We need a dual track policy, which recognises the role of prison in reducing crime – as Michael Howard and David Blunkett showed – but which also places a greater emphasis (as Ken Clarke is doing) on cutting the rate of re-offending through education of all kinds. We are working with the Justice Department to expand the work of the Heron unit in Feltham, where re-offending rates have been brought down from about 80 per cent to about 20 per cent. Bang them up, in other words, but turn them round, too.
Now the Treasury will rightly protest that all this is expensive; and that is why it is time to look at cheap and highly effective ways of both cutting re-offending and cutting offending in the first place. We need to look much harder at the role of alcohol in crime, and above all in violent crime.
I have talked to many London doctors over the past few years, and they have repeatedly stressed the horror and expense of the current booze culture. Go to any A and E on a Saturday night, and you will see the victims and perpetrators of drink-fuelled violence. They are being treated at considerable cost to the taxpayer, and at the moment we have very few tools – short of prison – to stop the drunken thug from going out and doing it again.
For more than a year we in London's City Hall have been advocating a scheme that has been highly successful in America, and that needs to be tried out in London as soon as possible.
It works as follows. If you are convicted of a drink-related violent offence then you may stay out of prison – if and only if you stay off the booze. You may think this is impossible to enforce, but in South Dakota they have come up with a very effective tool. You simply require the individual to take a breath-test twice a day. You make it a condition of his (and it is normally his) parole that he must report twice a day to a police station and prove that he has not been drinking; otherwise he is arrested and locked up. And it doesn't cost the state a thing, because you make sure that the – relatively low – cost of the breathalyser test is met by the offender.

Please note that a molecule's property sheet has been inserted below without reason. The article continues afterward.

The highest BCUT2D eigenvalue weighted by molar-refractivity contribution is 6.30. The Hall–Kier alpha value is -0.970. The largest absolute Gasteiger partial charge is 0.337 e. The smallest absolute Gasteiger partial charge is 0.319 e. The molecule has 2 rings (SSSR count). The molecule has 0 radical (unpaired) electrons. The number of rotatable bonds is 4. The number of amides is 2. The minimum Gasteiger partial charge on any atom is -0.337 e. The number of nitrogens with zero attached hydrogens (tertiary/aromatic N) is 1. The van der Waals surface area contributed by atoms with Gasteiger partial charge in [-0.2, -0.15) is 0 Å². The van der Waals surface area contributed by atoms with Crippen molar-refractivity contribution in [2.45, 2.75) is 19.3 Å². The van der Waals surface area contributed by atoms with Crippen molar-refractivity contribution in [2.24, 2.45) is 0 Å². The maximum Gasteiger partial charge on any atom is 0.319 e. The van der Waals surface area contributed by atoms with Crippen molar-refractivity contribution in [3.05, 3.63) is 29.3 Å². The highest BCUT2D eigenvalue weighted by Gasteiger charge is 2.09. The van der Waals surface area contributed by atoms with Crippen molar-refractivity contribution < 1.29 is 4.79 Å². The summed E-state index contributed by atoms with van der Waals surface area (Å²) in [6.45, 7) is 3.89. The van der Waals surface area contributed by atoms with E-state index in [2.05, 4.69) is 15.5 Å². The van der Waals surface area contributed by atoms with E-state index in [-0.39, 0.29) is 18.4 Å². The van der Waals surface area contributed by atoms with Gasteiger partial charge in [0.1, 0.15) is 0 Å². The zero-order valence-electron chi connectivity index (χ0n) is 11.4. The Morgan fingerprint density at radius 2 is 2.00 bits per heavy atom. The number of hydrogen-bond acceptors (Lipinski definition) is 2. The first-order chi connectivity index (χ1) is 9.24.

In South Dakota they have had 16,000 people involved in the trial, and the system has been so effective in preventing repeat offending that the prison population has come down by 14 per cent. That is a big financial saving – and all from finding a way to keep the drunken thugs sober. Of course, we should continue with other programmes to get people off alcohol, of the kind that are championed by Alcohol Concern.
But this one is cheap, and it has real teeth. I have to say that we have not been lucky so far in our representations to government. Kit Malthouse, deputy mayor for policing, has encountered a certain amount of what I will politely call bureaucratic resistance.
Alcohol plays a big part in domestic violence; tough anti-alcohol measures can help bring down crime, as we have seen on public transport, where a booze ban has been accompanied by a 30 per cent fall in crime statistics. If we won't lock them up, and we want to cut drunken violence, then sobriety tests must be part of the answer. We need to pilot the scheme now.